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Prioritising inclusivity

Soul Swimmers was founded by Debbie Croydon and Audrey Livingston in 2020 after years of deliberation about how to offer additional sporting provision to Black women.

Alongside challenging pool closures and other pandemic implications, Debbie overcame a lack of confidence around the practicalities of starting her own club and challenging any associated stigma with engaging ethnically diverse communities in aquatic activity to get Soul Swimmers up and running.

We caught up with Soul Swimmers to learn more about the club’s progression and how inclusion can be prioritised in the same way across other organisations.

The purpose

As an avid triathlete and open-water swimmer, Debbie identified a lack of representation of ethnically diverse swimmers at triathlon events over the years.

More recently, and during the pandemic, the heightened interest in the Black Lives Matters movement acted as a catalyst for the creation of Soul Swimmers.

Upon the reopening of swimming pools after the pandemic, the group began to provide opportunities for Black women to swim, who otherwise may not have engaged.

Part of this offer revolved around creating safe and sheltered spaces for sessions, such as exclusive hire of the pool during these times – enabling women to feel comfortable to participate – and provided enough space for beginners to learn how to swim.

The short-term aim for Soul Swimmers was to provide that space and generate positivity around engagement with swimming for women from ethnically diverse backgrounds.

Longer term aims are two-fold: coaches, Debbie and Audrey, want to see more diversity participating competitively at triathlons or at open water events, and as a result, creating more black role models to encourage black children to engage with the sport.

The organisation

Once a week the small group meet, with two sessions (‘beginners’ and ‘improvers’) held at a local pool. The sessions cost £10 and run indoors with 10 participants in each group until the weather is warmer, at which point they'll take to open water.

The sessions currently have 19–66-year-olds involved, some from the same families after recommendation, and there is a waiting list to join the club.

Whilst the club is at capacity, Debbie and Audrey are the only volunteers involved in its running.

As with many swimming clubs, the demand for pool space and increasing facility-hiring costs are challenging for Soul Swimmers.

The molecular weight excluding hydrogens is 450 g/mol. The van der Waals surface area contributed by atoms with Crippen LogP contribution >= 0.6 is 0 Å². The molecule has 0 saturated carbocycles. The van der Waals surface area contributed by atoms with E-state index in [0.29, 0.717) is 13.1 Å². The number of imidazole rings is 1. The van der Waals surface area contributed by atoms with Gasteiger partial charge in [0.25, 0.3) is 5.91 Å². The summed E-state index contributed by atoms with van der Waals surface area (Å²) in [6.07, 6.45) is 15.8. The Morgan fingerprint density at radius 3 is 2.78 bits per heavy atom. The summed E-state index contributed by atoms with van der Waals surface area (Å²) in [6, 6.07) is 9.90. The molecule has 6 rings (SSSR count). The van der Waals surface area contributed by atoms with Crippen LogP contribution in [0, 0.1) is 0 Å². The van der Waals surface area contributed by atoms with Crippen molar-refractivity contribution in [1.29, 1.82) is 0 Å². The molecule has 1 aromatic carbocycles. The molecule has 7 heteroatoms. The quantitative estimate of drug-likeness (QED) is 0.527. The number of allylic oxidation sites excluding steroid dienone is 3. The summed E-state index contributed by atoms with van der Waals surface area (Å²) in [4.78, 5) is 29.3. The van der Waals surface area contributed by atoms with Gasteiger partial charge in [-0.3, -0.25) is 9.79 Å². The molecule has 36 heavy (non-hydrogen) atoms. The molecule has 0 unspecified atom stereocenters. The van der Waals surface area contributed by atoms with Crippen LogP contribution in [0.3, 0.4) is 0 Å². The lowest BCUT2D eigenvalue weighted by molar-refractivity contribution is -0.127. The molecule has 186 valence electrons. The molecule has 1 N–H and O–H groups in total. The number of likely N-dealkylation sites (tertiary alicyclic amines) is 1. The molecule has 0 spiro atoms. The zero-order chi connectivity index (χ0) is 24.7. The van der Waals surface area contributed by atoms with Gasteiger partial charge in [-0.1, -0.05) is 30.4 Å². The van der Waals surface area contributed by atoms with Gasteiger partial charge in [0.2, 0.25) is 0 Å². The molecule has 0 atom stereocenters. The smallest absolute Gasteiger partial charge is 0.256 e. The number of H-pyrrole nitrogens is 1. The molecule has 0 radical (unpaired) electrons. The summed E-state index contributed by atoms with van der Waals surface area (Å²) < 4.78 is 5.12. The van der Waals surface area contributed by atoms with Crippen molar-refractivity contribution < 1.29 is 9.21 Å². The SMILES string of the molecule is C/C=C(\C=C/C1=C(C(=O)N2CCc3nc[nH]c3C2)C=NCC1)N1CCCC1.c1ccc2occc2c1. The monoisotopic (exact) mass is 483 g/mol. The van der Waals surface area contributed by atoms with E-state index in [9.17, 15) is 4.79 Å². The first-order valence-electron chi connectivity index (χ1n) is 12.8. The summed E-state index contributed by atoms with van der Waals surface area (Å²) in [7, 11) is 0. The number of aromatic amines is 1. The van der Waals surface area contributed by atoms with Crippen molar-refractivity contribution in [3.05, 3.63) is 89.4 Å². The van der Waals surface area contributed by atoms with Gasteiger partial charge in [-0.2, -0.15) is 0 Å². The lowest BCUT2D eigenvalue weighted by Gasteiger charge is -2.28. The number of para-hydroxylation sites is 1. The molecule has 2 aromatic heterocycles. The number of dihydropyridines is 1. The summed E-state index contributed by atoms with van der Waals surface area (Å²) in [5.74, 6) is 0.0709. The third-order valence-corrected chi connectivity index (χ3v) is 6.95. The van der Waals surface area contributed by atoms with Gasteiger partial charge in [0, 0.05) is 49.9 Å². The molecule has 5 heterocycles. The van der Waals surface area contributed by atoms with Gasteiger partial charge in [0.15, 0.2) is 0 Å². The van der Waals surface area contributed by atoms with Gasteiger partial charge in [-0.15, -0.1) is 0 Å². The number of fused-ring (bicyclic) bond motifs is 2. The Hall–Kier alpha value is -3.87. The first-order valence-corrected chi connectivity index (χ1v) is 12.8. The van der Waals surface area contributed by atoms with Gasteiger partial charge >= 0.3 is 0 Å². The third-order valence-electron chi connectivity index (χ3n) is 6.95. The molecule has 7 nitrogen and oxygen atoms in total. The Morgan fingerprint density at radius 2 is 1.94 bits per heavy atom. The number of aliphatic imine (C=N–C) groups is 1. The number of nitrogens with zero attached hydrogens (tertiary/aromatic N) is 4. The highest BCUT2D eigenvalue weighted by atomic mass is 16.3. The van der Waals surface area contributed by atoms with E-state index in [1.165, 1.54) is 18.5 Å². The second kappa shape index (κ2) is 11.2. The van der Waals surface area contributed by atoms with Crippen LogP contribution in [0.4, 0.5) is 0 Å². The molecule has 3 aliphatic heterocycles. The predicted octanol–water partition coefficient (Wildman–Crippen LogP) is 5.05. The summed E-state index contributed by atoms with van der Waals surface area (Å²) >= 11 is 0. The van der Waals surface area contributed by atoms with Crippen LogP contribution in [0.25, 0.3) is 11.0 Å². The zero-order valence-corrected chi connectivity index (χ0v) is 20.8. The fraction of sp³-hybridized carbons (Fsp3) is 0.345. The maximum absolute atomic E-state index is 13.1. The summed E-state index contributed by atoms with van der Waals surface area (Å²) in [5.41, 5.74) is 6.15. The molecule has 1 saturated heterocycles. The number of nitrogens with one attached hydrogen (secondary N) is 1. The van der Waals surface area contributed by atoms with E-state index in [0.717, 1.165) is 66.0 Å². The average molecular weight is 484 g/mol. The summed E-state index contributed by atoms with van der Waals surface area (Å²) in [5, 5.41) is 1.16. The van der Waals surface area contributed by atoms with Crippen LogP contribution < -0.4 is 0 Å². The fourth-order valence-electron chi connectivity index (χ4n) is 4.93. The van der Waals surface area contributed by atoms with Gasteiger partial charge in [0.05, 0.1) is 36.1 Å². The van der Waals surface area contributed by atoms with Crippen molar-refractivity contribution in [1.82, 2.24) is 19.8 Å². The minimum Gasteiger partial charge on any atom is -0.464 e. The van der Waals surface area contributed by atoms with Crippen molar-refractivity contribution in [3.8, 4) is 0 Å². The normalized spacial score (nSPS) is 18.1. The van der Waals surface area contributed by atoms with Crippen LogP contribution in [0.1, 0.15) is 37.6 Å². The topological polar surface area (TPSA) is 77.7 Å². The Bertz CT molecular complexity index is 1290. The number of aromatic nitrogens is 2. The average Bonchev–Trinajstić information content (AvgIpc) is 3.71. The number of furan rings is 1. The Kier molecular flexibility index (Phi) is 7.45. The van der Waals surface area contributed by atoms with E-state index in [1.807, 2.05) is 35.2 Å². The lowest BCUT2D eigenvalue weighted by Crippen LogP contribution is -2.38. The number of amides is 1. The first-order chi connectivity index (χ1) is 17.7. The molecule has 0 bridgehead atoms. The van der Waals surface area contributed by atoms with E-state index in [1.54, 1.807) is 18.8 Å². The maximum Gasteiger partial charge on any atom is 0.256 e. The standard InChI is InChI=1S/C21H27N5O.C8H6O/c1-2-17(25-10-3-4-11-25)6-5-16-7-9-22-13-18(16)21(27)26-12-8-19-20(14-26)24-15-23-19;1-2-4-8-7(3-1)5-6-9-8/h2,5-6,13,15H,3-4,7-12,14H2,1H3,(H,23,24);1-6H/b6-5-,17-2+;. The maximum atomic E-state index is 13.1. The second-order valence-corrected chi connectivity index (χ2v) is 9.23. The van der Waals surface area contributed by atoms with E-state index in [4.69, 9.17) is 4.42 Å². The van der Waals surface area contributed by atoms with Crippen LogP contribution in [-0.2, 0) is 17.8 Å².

Despite this, some support has been received from kit suppliers, and security of facilities will continue to be sought to ensure the clubs ongoing success.

Soul Swimmers appreciate the small-scale operation they have, with a personal approach to coaching and comfort of the women involved.

There is an ambition to strengthen the club’s links with Swim England, British Triathlon, the Black Swimming Association (through Debbie’s teaching capacity) and some leisure providers to ensure the clubs future and growth.

The sustainability of the group is paramount to its future success and, as such, there is currently conversations internally around incorporation and the potential for becoming a ‘Community Amateur Sports Club’ or obtaining charity status.

The future of Soul Swimmers will continue to introduce bike and running sessions (of which a few have already taken place), additional groups scheduled as pool space becomes available, and getting the right legal structures in place.

But for now, Soul Swimmers are focused on the people and development of such an important life skill.

Not only can swimming positively impact mental and physical health, but it can also be a steppingstone to other aquatic activity, plus it can foster community connections, encourage more families and young people to get involved, and most importantly, save lives.

What can you do?

When asked what advice Soul Swimmers would give to other clubs or groups, it was simple.

Encourage more Black teachers, swimmers, and role models to help others see people like them in these spaces.
If you see a part of your community being underserved, focus on them.
Start small and be passionate about your plan.

Find out more

Soul Swimmers